Magnolia tripetala

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Magnolia tripetala
Scientific classification Edit this classification
Kingdom: Plantae
Clade: Tracheophytes
Clade: Angiosperms
Clade: Magnoliids
Order: Magnoliales
Family: Magnoliaceae
Genus: Magnolia
Subgenus: Magnolia subg. Magnolia
Section: Magnolia sect. Rhytidospermum
Subsection: Magnolia subsect. Rhytidospermum
M. tripetala
Binomial name
Magnolia tripetala
(L.) L.[2]
Generalized natural range of Magnolia tripetala

Magnolia tripetala, commonly called umbrella magnolia or simply umbrella-tree, is a deciduous tree native to the eastern United States in the Appalachian Mountains, the Ozarks, and the Ouachita Mountains. The name "umbrella tree" derives from the fact that the large leaves are clustered at the tips of the branches forming an umbrella-shaped structure.


Umbrella magnolias have large shiny leaves 30–50 cm long, spreading from stout stems. In a natural setting the umbrella magnolia can grow 15 m tall. The flowers are large, appear in the spring, malodorous,[5] 15–25 cm diameter, with six to nine creamy-white tepals and a large red style, which later develops into a red fruit (an aril) 10 cm long, containing several red seeds. These trees are attractive and easy to grow. The leaves turn yellow in the autumn. The leaves are clustered at the tip of the stem with very short internodes. The tree has reddish cone-shaped fruit, is shade tolerant, has shallow spreading roots, and is pollinated by beetles.

Leaves on M. tripetala trees are alternate, simple, and oblong. They are a dark green on top and pale green underneath the leaves. These leaves are clustered at the ends of branches, giving them the appearance of an umbrella. The leaves and arrangement resemble their relative M. macrophylla.[6] These trees are naturally in rich and moist woods, along slopes, streams and ravines. The bark is thin and gray, mostly smooth and can have raised lenticels.[7] Trees typically grow from single stems, though multiple stems are not uncommon.[8] The flowers on M. tripetala have been described to have unpleasant smells but are not toxic to organisms. These trees grow at a moderate rate during the spring season.[9]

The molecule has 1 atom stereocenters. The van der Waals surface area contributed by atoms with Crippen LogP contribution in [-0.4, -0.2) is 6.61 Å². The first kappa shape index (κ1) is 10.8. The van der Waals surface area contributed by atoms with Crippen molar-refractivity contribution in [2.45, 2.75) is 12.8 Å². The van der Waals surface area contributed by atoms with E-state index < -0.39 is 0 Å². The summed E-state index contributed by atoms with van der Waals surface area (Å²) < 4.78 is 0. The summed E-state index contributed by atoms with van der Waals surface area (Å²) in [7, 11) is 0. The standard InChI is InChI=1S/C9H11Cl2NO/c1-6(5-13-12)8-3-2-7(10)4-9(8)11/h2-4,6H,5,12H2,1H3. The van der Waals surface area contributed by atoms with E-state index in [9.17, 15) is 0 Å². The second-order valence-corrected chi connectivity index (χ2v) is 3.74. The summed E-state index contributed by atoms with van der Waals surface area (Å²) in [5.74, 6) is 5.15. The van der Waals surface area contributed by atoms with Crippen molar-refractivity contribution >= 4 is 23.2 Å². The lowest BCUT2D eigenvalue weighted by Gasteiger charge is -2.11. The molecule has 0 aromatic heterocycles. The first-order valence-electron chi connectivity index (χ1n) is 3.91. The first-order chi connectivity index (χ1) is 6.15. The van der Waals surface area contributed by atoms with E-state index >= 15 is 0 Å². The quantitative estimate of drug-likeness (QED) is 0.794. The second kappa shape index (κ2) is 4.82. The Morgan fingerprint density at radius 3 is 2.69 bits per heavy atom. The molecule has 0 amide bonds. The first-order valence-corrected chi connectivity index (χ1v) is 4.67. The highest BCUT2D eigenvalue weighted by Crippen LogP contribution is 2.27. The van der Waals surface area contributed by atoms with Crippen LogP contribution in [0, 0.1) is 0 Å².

The name M. tripetala was originally described by Linnaeus in his Systema Naturae in 1759.[10] It is most commonly known as the umbrella magnolia or the umbrella tree.[11] Tripetala comes from Latin and means "three petals". This naming convention was used for the three petal-like sepals of the tree's flowers.[6] Magnolia tripetala is the accepted name of the species but has gone through multiple authors naming the species differently.[12] Synonyms for M. tripetala include Kobus tripetala, Magnolia frondosa, Magnolia umbrella, Magnolia virginiana var. tripetala, and Magnolia umbrella var. tripetala.[13]

Distribution and habitat[edit]

Umbrella magnolias have a native range from New York state to southern Florida. This range also expands as far west as Arkansas and parts of Oklahoma.[14] It is located in deciduous forests of the Appalachian Mountains.[15] Research has shown the species to be non-native to northern states such as Pennsylvania, and only being a recent arrival.[14] This species has been cultivated in locations outsides its natural range, and has spread from these locations to nearby woodlands.[16] Magnolia tripetala has been observed in forests outside its native range in multiple instances. Single individuals and small populations have been observed near areas where M. tripetala is in cultivation.[17] Magnolia tripetala has been given the FACU wetland status, tending to prefer average to dry soil.[9] The trees have low tolerance to drought and fire.